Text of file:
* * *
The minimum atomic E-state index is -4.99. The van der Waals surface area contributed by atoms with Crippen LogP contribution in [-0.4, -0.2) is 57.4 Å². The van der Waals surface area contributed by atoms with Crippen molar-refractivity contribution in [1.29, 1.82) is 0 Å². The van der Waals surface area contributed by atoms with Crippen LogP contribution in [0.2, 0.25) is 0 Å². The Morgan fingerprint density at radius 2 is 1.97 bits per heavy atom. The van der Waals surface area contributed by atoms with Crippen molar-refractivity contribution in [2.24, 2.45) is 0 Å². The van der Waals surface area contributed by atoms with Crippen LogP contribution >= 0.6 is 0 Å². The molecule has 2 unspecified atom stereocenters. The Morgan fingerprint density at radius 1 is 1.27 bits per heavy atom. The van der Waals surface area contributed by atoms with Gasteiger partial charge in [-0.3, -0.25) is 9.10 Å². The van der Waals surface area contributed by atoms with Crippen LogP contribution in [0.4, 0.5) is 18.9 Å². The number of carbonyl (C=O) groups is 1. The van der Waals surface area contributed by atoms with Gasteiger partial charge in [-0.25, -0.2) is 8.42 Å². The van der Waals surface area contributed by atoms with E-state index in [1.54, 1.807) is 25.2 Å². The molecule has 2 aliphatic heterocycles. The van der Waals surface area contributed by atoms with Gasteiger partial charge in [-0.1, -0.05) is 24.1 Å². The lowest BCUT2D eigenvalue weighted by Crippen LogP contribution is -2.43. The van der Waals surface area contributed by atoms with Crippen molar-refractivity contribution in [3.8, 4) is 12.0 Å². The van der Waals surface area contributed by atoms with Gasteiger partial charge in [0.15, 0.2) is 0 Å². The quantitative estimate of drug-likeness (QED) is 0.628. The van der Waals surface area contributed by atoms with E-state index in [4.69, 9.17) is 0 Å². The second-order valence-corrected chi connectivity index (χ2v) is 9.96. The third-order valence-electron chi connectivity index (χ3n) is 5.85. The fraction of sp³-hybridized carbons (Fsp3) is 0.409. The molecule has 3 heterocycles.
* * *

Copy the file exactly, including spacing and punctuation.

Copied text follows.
The minimum atomic E-state index is -4.99. The van der Waals surface area contributed by atoms with Crippen LogP contribution in [-0.4, -0.2) is 57.4 Å². The van der Waals surface area contributed by atoms with Crippen molar-refractivity contribution in [1.29, 1.82) is 0 Å². The van der Waals surface area contributed by atoms with Crippen LogP contribution in [0.2, 0.25) is 0 Å². The Morgan fingerprint density at radius 2 is 1.97 bits per heavy atom. The van der Waals surface area contributed by atoms with Crippen molar-refractivity contribution in [2.24, 2.45) is 0 Å². The van der Waals surface area contributed by atoms with Crippen LogP contribution >= 0.6 is 0 Å². The molecule has 2 unspecified atom stereocenters. The Morgan fingerprint density at radius 1 is 1.27 bits per heavy atom. The van der Waals surface area contributed by atoms with Gasteiger partial charge in [-0.3, -0.25) is 9.10 Å². The van der Waals surface area contributed by atoms with Crippen LogP contribution in [0.4, 0.5) is 18.9 Å². The number of carbonyl (C=O) groups is 1. The van der Waals surface area contributed by atoms with Gasteiger partial charge in [-0.25, -0.2) is 8.42 Å². The van der Waals surface area contributed by atoms with E-state index in [1.54, 1.807) is 25.2 Å². The molecule has 2 aliphatic heterocycles. The van der Waals surface area contributed by atoms with Gasteiger partial charge in [-0.1, -0.05) is 24.1 Å². The lowest BCUT2D eigenvalue weighted by Crippen LogP contribution is -2.43. The van der Waals surface area contributed by atoms with Crippen molar-refractivity contribution in [3.8, 4) is 12.0 Å². The van der Waals surface area contributed by atoms with Gasteiger partial charge in [0.15, 0.2) is 0 Å². The quantitative estimate of drug-likeness (QED) is 0.628. The van der Waals surface area contributed by atoms with E-state index in [4.69, 9.17) is 0 Å². The second-order valence-corrected chi connectivity index (χ2v) is 9.96. The third-order valence-electron chi connectivity index (χ3n) is 5.85. The fraction of sp³-hybridized carbons (Fsp3) is 0.409. The molecule has 3 heterocycles.